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Mismatch Between Talent and Needs Hampers Russian Business

The Challenges and Solutions: Addressing Obstacles to Business-Driven Growth panel session at the 18th St. Petersburg International Economic Forum at the Lenexpo Exhibition Complex in St.Petersburg, Russia.

ST. PETERSBURG, Russia — As Russia's economic growth sputters to a halt, the mismatch between education and job requirements has become an even more daunting challenge for the Russian and international business communities.

"There is an international war over talent," said David Gray, managing partner at PricewaterhouseCoopers Russia, speaking at the St. Petersburg International Economic Forum. "The business community thinks that times will get better, that there will be economic growth. But everybody remains worried about acquiring the right talent."

PwC's 2014 "talent challenge" survey of CEOs from 69 countries found that 63 percent were concerned about the ability of their company to recruit talented staff — a 17 percent rise from PwC's 2009 survey.

According to the business education community, the incongruence between companies' needs and the competencies available in the work force is especially acute in Russia. Soviet heritage — despite its strengths in producing engineers — is one factor contributing to this mismatch.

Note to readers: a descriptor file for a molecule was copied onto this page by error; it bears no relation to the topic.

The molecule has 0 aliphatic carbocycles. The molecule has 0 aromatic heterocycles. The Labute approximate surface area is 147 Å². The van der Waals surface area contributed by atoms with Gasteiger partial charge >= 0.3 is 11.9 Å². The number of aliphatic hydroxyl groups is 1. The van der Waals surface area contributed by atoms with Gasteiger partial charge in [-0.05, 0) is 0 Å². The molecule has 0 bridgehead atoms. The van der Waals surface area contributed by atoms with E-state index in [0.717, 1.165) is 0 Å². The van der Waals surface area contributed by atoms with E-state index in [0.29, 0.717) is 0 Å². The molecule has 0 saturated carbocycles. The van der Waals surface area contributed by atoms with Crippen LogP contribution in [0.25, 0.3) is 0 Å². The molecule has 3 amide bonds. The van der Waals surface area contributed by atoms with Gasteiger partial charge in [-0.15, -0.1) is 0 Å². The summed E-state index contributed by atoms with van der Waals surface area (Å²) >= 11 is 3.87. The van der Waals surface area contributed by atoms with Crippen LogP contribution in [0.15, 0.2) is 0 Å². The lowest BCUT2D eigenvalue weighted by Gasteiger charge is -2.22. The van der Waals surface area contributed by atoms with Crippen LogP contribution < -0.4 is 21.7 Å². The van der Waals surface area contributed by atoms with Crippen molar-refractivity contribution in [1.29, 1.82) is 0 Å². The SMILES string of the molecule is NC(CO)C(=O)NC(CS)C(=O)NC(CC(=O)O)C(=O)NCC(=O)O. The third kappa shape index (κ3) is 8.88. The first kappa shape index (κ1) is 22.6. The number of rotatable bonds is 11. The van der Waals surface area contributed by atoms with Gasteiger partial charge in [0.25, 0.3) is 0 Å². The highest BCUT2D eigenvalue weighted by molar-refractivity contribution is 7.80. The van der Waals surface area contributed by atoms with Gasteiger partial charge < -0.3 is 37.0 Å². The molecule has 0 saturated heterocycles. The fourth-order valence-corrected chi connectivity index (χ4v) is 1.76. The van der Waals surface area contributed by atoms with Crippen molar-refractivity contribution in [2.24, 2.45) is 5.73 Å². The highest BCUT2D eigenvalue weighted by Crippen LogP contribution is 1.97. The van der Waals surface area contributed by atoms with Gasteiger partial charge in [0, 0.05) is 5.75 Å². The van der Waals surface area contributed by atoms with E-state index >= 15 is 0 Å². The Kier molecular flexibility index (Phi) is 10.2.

"No one did anything about education for almost twenty years after the collapse of the Soviet Union," said Anatoly Karachinsky, president of Russian software and IT services company IBS Group. "We have only started making some changes in the past few years and companies struggle to find personnel with specialized skills."

Generational challenges also continue to hinder Russia's entrepreneurial community, according to Dmitry Peskov, director of the branch Young Professionals at the Agency for Strategic Initiatives in Moscow.

"This generation is completely different from the ones we have seen before," Peskov said. "It doesn't see the difference between PR and reality. It wants to feel useful and wear nice suits. They are not rebels, they are happy to follow. We have not made a breakthrough to them."

Despite challenges in creating Russia's own Silicon Valley, certain initiatives nonetheless have contributed to adapting the workforce to corporate needs.

Andrei Sharonov, the dean of Skolkovo, a top management school in Moscow, gave the example of Rosatom, Russia's giant state-owned nuclear corporation. Skolkovo has contributed to the training of the corporation's managers, and Rosatom has its own corporate university to meet its staffing needs.

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